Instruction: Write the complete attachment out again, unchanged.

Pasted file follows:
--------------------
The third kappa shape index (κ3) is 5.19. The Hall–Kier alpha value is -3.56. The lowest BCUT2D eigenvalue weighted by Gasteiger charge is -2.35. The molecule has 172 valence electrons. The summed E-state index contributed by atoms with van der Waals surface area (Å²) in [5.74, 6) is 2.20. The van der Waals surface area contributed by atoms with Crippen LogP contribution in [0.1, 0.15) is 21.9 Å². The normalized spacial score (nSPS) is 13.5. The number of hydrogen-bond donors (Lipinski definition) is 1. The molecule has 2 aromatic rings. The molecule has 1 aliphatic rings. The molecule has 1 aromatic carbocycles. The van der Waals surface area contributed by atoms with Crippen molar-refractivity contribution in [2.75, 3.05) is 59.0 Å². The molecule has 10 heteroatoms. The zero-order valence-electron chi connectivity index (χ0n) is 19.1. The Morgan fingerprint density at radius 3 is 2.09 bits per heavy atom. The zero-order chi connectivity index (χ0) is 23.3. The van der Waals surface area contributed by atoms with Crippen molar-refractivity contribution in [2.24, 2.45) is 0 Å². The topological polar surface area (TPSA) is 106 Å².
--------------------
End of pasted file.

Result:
The third kappa shape index (κ3) is 5.19. The Hall–Kier alpha value is -3.56. The lowest BCUT2D eigenvalue weighted by Gasteiger charge is -2.35. The molecule has 172 valence electrons. The summed E-state index contributed by atoms with van der Waals surface area (Å²) in [5.74, 6) is 2.20. The van der Waals surface area contributed by atoms with Crippen LogP contribution in [0.1, 0.15) is 21.9 Å². The normalized spacial score (nSPS) is 13.5. The number of hydrogen-bond donors (Lipinski definition) is 1. The molecule has 2 aromatic rings. The molecule has 1 aliphatic rings. The molecule has 1 aromatic carbocycles. The van der Waals surface area contributed by atoms with Crippen molar-refractivity contribution in [2.75, 3.05) is 59.0 Å². The molecule has 10 heteroatoms. The zero-order valence-electron chi connectivity index (χ0n) is 19.1. The Morgan fingerprint density at radius 3 is 2.09 bits per heavy atom. The zero-order chi connectivity index (χ0) is 23.3. The van der Waals surface area contributed by atoms with Crippen molar-refractivity contribution in [2.24, 2.45) is 0 Å². The topological polar surface area (TPSA) is 106 Å².